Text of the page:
Many organisms can provide carbon source in the form of acetyl-CoA for fatty acid biosynthesis via the tricarboxylic acid (citrate) shuttle (TCA cycle). Mitochondrial pyruvate dehydrogenase is absent and the complex is localised to the apicoplast in apicomplexans such as Plasmodium, Toxoplasma and Neospora. This suggests that the TCA cycle depends on other oxidation/degradation pathways rather than glycolysis derived pyruvate for acetyl-CoA. The enzymes for the complete Leucine, isoleucine and valine degradation pathway are present in Toxoplasma gondii and Neospora caninum genomes. The degradation of isoleucine and valine leads to the production of propionyl-CoA, which is toxic and inhibits cell growth . The methyl-citrate cycle, a pathway present in bacteria and fungi can metabolise propionyl-CoA into pyruvate which can be used as a source of carbon . The genes for the enzymes catalysing this 2-methylcitrate cycle is present in N. caninum as in T. gondii .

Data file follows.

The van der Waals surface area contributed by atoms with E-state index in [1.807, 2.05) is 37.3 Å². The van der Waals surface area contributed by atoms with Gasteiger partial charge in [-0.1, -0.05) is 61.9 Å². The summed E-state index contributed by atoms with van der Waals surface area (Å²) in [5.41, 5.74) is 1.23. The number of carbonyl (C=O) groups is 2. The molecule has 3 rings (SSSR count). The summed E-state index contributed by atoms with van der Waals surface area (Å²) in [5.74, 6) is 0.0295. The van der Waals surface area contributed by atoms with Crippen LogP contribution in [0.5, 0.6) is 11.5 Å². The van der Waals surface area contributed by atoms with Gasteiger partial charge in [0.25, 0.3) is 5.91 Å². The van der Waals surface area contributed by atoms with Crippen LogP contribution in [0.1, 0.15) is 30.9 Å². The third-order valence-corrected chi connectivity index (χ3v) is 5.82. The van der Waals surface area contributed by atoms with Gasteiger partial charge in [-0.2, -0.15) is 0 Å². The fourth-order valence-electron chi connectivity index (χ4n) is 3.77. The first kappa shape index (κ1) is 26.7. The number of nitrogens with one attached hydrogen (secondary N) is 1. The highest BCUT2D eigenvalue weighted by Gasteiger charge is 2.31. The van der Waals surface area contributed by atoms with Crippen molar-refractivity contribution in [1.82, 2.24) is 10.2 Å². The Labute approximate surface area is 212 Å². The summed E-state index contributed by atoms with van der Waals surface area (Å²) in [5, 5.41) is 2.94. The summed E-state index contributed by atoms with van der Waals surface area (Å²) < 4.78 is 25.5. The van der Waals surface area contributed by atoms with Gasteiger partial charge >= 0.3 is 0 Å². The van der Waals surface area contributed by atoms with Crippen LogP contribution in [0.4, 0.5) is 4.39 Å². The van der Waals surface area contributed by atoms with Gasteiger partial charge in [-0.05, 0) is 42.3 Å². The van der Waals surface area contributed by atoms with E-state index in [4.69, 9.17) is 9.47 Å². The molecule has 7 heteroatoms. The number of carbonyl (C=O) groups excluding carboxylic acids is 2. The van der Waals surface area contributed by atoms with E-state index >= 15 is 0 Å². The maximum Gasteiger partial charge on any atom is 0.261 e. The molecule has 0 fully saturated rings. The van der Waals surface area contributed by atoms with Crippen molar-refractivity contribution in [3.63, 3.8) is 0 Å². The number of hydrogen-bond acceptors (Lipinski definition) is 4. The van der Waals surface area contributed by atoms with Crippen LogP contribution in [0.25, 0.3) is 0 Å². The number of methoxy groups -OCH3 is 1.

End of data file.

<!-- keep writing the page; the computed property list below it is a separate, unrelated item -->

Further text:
|Enzyme||EC Number||Gene id|
Sources and fates of metabolites
|Substrate||Source pathways||Product||Fate pathways|
|Propanoyl-CoA||Leucine, isoleucine and valine metabolism||Succinate||Tricarboxylic acid (TCA) cycle|